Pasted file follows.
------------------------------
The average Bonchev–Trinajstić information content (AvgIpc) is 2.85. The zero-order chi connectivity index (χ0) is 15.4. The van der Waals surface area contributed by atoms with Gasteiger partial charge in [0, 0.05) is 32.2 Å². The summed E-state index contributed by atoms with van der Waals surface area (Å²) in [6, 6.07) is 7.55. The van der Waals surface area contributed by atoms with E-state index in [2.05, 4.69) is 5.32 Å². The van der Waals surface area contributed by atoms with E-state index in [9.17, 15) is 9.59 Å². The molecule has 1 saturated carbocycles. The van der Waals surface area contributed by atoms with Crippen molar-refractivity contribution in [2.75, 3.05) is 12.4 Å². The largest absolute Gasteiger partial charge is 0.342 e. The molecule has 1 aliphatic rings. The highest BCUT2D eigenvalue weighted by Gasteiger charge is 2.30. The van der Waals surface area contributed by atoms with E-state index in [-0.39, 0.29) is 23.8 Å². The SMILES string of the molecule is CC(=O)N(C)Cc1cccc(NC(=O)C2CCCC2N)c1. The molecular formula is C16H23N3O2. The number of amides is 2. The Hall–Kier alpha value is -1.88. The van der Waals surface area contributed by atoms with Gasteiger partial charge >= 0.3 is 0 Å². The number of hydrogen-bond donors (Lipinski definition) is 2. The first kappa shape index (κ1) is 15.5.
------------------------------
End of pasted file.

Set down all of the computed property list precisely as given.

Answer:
The average Bonchev–Trinajstić information content (AvgIpc) is 2.85. The zero-order chi connectivity index (χ0) is 15.4. The van der Waals surface area contributed by atoms with Gasteiger partial charge in [0, 0.05) is 32.2 Å². The summed E-state index contributed by atoms with van der Waals surface area (Å²) in [6, 6.07) is 7.55. The van der Waals surface area contributed by atoms with E-state index in [2.05, 4.69) is 5.32 Å². The van der Waals surface area contributed by atoms with E-state index in [9.17, 15) is 9.59 Å². The molecule has 1 saturated carbocycles. The van der Waals surface area contributed by atoms with Crippen molar-refractivity contribution in [2.75, 3.05) is 12.4 Å². The largest absolute Gasteiger partial charge is 0.342 e. The molecule has 1 aliphatic rings. The highest BCUT2D eigenvalue weighted by Gasteiger charge is 2.30. The van der Waals surface area contributed by atoms with E-state index in [-0.39, 0.29) is 23.8 Å². The SMILES string of the molecule is CC(=O)N(C)Cc1cccc(NC(=O)C2CCCC2N)c1. The molecular formula is C16H23N3O2. The number of amides is 2. The Hall–Kier alpha value is -1.88. The van der Waals surface area contributed by atoms with Gasteiger partial charge >= 0.3 is 0 Å². The number of hydrogen-bond donors (Lipinski definition) is 2. The first kappa shape index (κ1) is 15.5.